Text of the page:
Users of AT&T’s notoriously iffy cell phone service along the lower Russian River may be hoping the third time’s the charm as AT&T tries again to improve mobile coverage in downtown Guerneville.
AT&T applied for a county permit last week to put up a telecommunications tower in Guerneville, a proposal that’s been shot down at least twice before in the face of stiff neighborhood opposition.
Six years ago when AT&T proposed a faux-tree antenna on Sunset Avenue above town, the proposal ran into fierce neighborhood opposition, including flyers warning residents that “you are about to get nuked” by electromagnetic signals that would increase their chances of getting cancer, said a neighbor, Ron Redmon.
The uproar convinced the Sweetwater Springs Water District, the property’s owner, to back out of the lease. “The district wants to be a good neighbor,” Sweetwater District General Manager Steve Mack said at the time.
Another AT&T faux-tree proposal two years ago at the former Guerneville Bank of America building on Main Street drew staunch opposition, mainly owing to its location in the Highway 116 scenic corridor.
“I don’t want a phony tree in the middle of downtown Guerneville,” said a neighbor, Don Lawson, owner of Lawson Galleries on Church Street, just down the block.
Even advocates for improving Guerneville cell phone service were cool to the proposal for a Main Street antenna. “I’m supportive of AT&T building towers to increase cell coverage in western Sonoma County,” said Cazadero resident Mike Nicholls at the 2017 public hearing, but Nicholls opposed the Main Street location “because it’s in the scenic corridor,” he said.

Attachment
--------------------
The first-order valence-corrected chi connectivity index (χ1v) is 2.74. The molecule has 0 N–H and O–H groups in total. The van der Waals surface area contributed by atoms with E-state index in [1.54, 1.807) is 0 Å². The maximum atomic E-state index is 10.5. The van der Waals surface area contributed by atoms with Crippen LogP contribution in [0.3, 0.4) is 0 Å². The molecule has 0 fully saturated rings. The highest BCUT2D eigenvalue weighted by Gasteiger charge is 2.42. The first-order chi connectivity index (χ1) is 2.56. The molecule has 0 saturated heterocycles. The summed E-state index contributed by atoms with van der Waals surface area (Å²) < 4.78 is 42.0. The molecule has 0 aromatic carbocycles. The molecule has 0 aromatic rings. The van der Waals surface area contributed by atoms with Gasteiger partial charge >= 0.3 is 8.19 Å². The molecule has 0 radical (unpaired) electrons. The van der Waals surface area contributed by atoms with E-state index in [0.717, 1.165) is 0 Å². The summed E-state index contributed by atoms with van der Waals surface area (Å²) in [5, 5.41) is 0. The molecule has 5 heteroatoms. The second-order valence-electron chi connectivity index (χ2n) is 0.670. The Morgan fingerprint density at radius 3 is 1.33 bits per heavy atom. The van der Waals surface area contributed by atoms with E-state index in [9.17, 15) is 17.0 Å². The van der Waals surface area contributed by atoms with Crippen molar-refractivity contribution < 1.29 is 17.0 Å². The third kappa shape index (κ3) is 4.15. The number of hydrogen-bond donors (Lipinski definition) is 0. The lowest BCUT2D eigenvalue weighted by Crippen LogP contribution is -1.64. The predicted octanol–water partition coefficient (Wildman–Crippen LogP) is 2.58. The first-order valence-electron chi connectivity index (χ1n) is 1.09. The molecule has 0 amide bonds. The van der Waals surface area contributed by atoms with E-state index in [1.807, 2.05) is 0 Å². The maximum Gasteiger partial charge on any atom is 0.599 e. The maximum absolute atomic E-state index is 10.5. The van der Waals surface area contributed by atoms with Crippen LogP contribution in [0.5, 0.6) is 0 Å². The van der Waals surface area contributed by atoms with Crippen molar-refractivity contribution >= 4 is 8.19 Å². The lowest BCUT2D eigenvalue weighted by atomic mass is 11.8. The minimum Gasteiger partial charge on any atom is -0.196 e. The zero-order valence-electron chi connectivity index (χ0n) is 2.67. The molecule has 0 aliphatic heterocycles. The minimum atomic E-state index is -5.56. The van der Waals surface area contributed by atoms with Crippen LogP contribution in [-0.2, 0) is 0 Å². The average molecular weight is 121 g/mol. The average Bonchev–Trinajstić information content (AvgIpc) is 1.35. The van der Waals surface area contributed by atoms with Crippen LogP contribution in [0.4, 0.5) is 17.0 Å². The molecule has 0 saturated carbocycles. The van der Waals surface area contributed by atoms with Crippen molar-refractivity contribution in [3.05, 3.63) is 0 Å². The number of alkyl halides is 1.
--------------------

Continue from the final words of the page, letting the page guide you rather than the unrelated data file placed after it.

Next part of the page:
“I haven’t seen the new application yet so I can’t comment,” Nicholls said this week. AT&T is also preparing a new proposal for a cell tower in the Northwood area near Monte Rio, said Nicholls.
The company’s latest Guerneville proposal calls for a 100-foot-tall “faux pine tree” that would be nestled in the trees off Neeley Road across the Russian River from Johnson’s Beach.
The proposed fake-pine antenna would sit on 2.5 acres of forested hillside property owned by the Burkhardt family, which owns the nearby Parker’s Resort. The tower site would be about 90 feet from Neeley Road and about 600 feet from the Russian River.
“The proposed 100-foot monopine has been placed so that it may be able to provide coverage to the area while being screened from the public by using the area’s natural landscape,” said the AT&T discussion of the project’s aesthetic impacts. The nearest residence is more than 100 feet away on Neeley Road.
For residents and the traveling public, the simulated tree antenna would be out of sight from downtown and barely visible from the historic Guerneville footbridge across the Russian River.
AT&T’s mobile service coverage in Guerneville would go from its current “unreliable or non-existent” status to “reliable coverage both indoors and outdoors” with the new antenna, reads AT&T’s application for a county permit.
“This project will expand AT&T’s existing network and improve call quality, signal strength and wireless connection services,” according to the company’s application submitted to Permit Sonoma.
The Guerneville area now “suffers from poor wireless coverage which can cause recurring lost calls and ineffective service,” according to the AT&T application. “The need for this proposed facility is due to complaints from AT&T Mobility customers, businesses and travelers.”
Phone customers and emergency services will enjoy better mobile coverage within a one-mile radius around the new tower, according to the application.
Permit Sonoma released the 51-page permit application last week for review and comment from approximately two dozen agencies, including local fire and emergency services, state and county parks and the Scenic Highway 116 Committee. Permit Sonoma Planner Marina Herrera requested that comments be sent to her by Feb. 19. The use permit application will also require a noticed public hearing.